Not every industry sector was fortunate under the first two years of Modi’s governance. While the biggest beneficiaries were housing, housing finance, life insurance, general insurance, coal, commercial vehicles, investment banking etc, the adverse hits were taken by sectors like banking, premium real estate development, manufacturing, logistics, power, infrastructure etc. Several other sectors like e-commerce, startups, consumer durables, services etc are booming on their own, while NBFCs are making the best of the void created by the baking crisis.
Housing & Housing Finance:
Modi Government's biggest achievement to date perhaps has been the fillip given to affordable housing companies and affordable housing finance companies. But the traditional premium real estate sector is still languishing due to oversupply and high debt.
With Jan Dhan, extension of Direct Benefits Transfer scheme, and new banking licences, Modi Government's performance in banking should have been rock-solid, but reluctance to take on the NPA issue swiftly and boldly has upset all the other gains in this vital sector.
Modi Government has not done anything dramatic for the sector so far, but it has not upset the apple-cart either. The result is that NBFCs are today capitalizing on the big void created by banks pausing on even working capital loans and SME loans, and that explains why the sector is booming. Many are also eyeing the new on-tap bank licences.
One of the biggest beneficiary sectors of Modi regime, as things have finally started moving and that too through the auction route, making Central and a few State Governments richer. But much of the credit also goes to Supreme Court.
Another beneficiary sector of Modi Government's economic revival plans. After a gap of around 5 years, commercial vehicle sales have started showing an uptick driven by the revival in mining industry. But there was such an uptick in 2011 too which fizzled away soon, and the industry is waiting with bated breath to see whether the revival will hold this time.
Despite the big momentum by way of Make-in-India, it is an open secret that manufacturing sector has still not revived much. The sector is still bogged down by excess capacities created during the 2003-08 period’s high growth, high investment cycle on one side, and the huge debt piled up to create that kind of capacities on the other. The non-passage of GST hasn't helped the sector either.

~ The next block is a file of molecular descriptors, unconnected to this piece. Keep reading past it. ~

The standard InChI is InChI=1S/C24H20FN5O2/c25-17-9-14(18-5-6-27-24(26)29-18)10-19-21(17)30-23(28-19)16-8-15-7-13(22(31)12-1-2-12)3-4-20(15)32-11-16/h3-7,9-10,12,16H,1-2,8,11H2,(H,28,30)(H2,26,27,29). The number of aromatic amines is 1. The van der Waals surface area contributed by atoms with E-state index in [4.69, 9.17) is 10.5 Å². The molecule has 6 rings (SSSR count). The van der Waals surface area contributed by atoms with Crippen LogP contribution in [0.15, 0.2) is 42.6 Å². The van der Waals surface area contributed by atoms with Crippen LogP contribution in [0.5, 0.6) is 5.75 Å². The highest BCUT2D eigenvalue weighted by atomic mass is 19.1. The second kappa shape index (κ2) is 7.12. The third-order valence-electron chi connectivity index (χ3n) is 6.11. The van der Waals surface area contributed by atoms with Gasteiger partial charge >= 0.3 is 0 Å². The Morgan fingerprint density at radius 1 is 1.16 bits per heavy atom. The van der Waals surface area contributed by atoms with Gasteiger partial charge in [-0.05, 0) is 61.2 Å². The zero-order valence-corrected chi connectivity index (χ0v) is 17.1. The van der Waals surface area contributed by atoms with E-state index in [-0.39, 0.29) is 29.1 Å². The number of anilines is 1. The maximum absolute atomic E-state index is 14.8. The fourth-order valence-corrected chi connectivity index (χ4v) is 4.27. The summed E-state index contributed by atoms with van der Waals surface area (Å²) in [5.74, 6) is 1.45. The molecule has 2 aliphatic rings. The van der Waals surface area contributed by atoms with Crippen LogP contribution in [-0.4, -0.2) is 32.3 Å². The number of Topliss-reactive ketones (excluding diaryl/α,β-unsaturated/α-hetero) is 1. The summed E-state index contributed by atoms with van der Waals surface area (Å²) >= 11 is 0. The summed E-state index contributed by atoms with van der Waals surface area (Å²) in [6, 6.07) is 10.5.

Another sector that is waiting to fly only if the Goods & Services Tax would pass Parliament. The slow growth in mining operations has also affected the sector, which is nowadays largely reliant on the boom in e-commerce.
Clearly a sector that has benefitted from Modi Government's pro-market reforms. Credit is also due to a more proactive Securities & Exchange Board of India (SEBI), under which IPOs have become much more reasonably priced, driving a boom in the primary market, favouring investment banks.
While the government hasn't done much to boost the segment in any of its budgets, apart from finding new ways to milk it, the segment is on a roll due to consumer's penchant for high-tech but affordable durables like HD televisions, smartphones, laptops, washing machines, and refrigerators. Consumer durables financiers too are booming.
Another segment where neither Government's action nor inaction has occurred to influence the sector either way, but which is booming anyway thanks to the novelty factor like it happened in US between 1995-2005 and in China between 2005 to 2015. But with almost none of the Indian e-commerce firms making any kind of profits, and promoter shares in the companies dropping fast, it remains to be seen how many of them will survive after the novelty wanes off. Malls or shops aren’t dead in US or China!
While the startup phenomenon since 2008 has taken India by surprise including Governments, it goes to the credit of Modi that he has tried to support the phenomenon with funnily named morale boosters like 'Startup India Standup India'. Too early to predict whether many startups will be benefitted by the program, or will continue to be driven solely by innovating on disruptions and unmet needs.
A win for Modi Government that ranks as high as its win in affordable housing. Passing the Insurance Bill in 2015 opened up the life and non-life sectors to attract foreign equity investments up to 49% of the equity from the prevailing 26%. It will also cause the listing of major private sector insurers in the near future. Passing the Insurance Bill was a rare situation where Government approached Congress and they complied, despite stiff opposition from left-most and socialist parties.
Power is one sector where Modi Government has apparently focused on a lot and done a lot, but is taking time to revive due to the daunting challenges like oversupply and continuing debt with no respite in the horizon. Government’s ambitious targets for solar and wind power on the other hand are likely to underperform with no major funding source opening up till now.
A reasonable performance under Modi and Nitin Gadkari, but still way to go before they can even dream of catching up with Vajpayee’s term or UPA-1. Still, one of the most promising sectors to watch out for within the next three years. Problem number one here is bloated balance-sheets of all the core players due to senseless equity expansion and even higher debt.
Yet another sector which no government till now has managed to derail, and Modi is no exception. A sector dominated by IT, BPO, & Financial Services, it goes on to prove the adage that India grows while the politicians sleep. However, external governments can call an end to the party, and a Trump win is likely to affect the outsourcing sector adversely which is already feeling the heat of automation.